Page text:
The book was reviewed at Chick Lit Reviews and NewsBadass RomanceRomantic Historical Lovers, Romance Reviews Today, Reading with Analysis, and The Reading Cafe. While some reviewers have loved Brave in Heart, others were more circumspect — but all have been thoughtful about a book that I know isn’t the typical historical romance fare, from the heavy setting to the non-alpha hero. I’m overwhelmed by the generosity of everyone who read and supported the book in its first week of release.

Thank you all so much!

Brave in Heart Launch Giveaway

To celebrate the release of Brave in Heart — it’s here! it’s really here! — I’m giving away a digital copy of the book plus a $15 gift card (either to Amazon or Barnes and Noble) to one lucky winner. Entering is easy — follow me on Twitter, Tweet about the giveaway, add the book on Goodreads, or follow the blog (or all of the above). If you’ve already purchased the book, because you could just sense its awesomeness and couldn’t wait, you can still enter and gift the digital copy to someone should you win.

For complicated reasons Rafflecopter and WordPress don’t get along, so I can’t embed the widget, but here’s the link: Brave in Heart Rafflecopter Giveaway. Enter early and often, my friends, and thank you for supporting me and the book!

Continue reading “Brave in Heart Launch Giveaway”

Why Should You Read Brave in Heart?

“So, Emma, I see that you wrote a book,” you say.

“Yes indeed. Funny you should mention it. It’ll be out in two weeks.”

“But why should I read it?”


  • It’s a second-chance-at-love story. As I’ve discussed before, this is one of my favorite tropes. It is almost as close as it’s possible to come to a universal experience. In the back of all our heads is that nagging little question, “What if?” Brave in Heart explores that scenario.
  • After a prologue, a postcard from the past if you will, Brave in Heart starts with a dance. There is almost always a ball in historical romances, but the dresses? The music? The subtext? How can you not love a novel that opens with dancing?
  • One word: angst. “The course of true love never did run smooth,” Lysander says in A Midsummer Night’s Dream. And for Margaret and Theo, this statement is practically etched in sky-writing over their heads (if of course there had been planes in the mid-nineteenth century). But their stumbles toward happiness are all the more rewarding for the difficulties along the way.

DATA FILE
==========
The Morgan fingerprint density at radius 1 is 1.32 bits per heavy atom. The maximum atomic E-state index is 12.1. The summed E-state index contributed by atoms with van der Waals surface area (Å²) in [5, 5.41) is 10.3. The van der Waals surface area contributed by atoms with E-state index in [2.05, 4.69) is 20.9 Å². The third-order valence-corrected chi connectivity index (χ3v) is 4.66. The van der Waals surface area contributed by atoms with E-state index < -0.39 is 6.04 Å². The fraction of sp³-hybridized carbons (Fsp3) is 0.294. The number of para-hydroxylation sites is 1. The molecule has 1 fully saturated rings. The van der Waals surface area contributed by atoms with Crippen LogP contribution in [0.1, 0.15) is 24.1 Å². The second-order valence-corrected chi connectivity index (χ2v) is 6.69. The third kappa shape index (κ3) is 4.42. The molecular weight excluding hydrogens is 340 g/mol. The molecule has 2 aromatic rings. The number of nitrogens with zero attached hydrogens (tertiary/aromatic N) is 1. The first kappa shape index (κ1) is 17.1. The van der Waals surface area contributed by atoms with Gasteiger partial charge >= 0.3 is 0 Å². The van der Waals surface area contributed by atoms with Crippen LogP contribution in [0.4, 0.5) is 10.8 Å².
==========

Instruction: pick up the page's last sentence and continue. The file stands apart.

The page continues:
• The stakes are high. There’s a war on. A deadly, terrifying war that the characters care deeply about. Every kiss, every conversation could be the last one.
  • Love letters that burn up the page. Or the, um, Kindle. You know that you’ve read Wentworth’s letter over and over again. In the course of Brave in Heart, Theo and Margaret spend a lot of time apart. The letters they exchange are their only contact for months at a time. It’s in the letters that you see them fall in love. Beta readers and earlier reviewers have consistently told me that the letters were some of their favorite parts of the book.
  • The book features an accurate, compelling historical voice. If you’ve ever complained about wallaper historicals, then Brave in Heart is for you. I wanted it to read like it could have been written in 1863 (except now with sexytimes and faster pacing), including the diction and grammatical forms.
  • Also, if you’ve ever complained about how narrow the scope of historical romance has become, give this a try.
  • It’s a little book, meaning it’s short (41,000 words) but also it’s done in watercolor. It’s about quiet moments between adults who want to love each other and just can’t figure out how to given their historical circumstances.

If this sounds interesting, you can pre-order the book on Amazon, add it to your to-read shelf on Goodreads, or find out more about it here.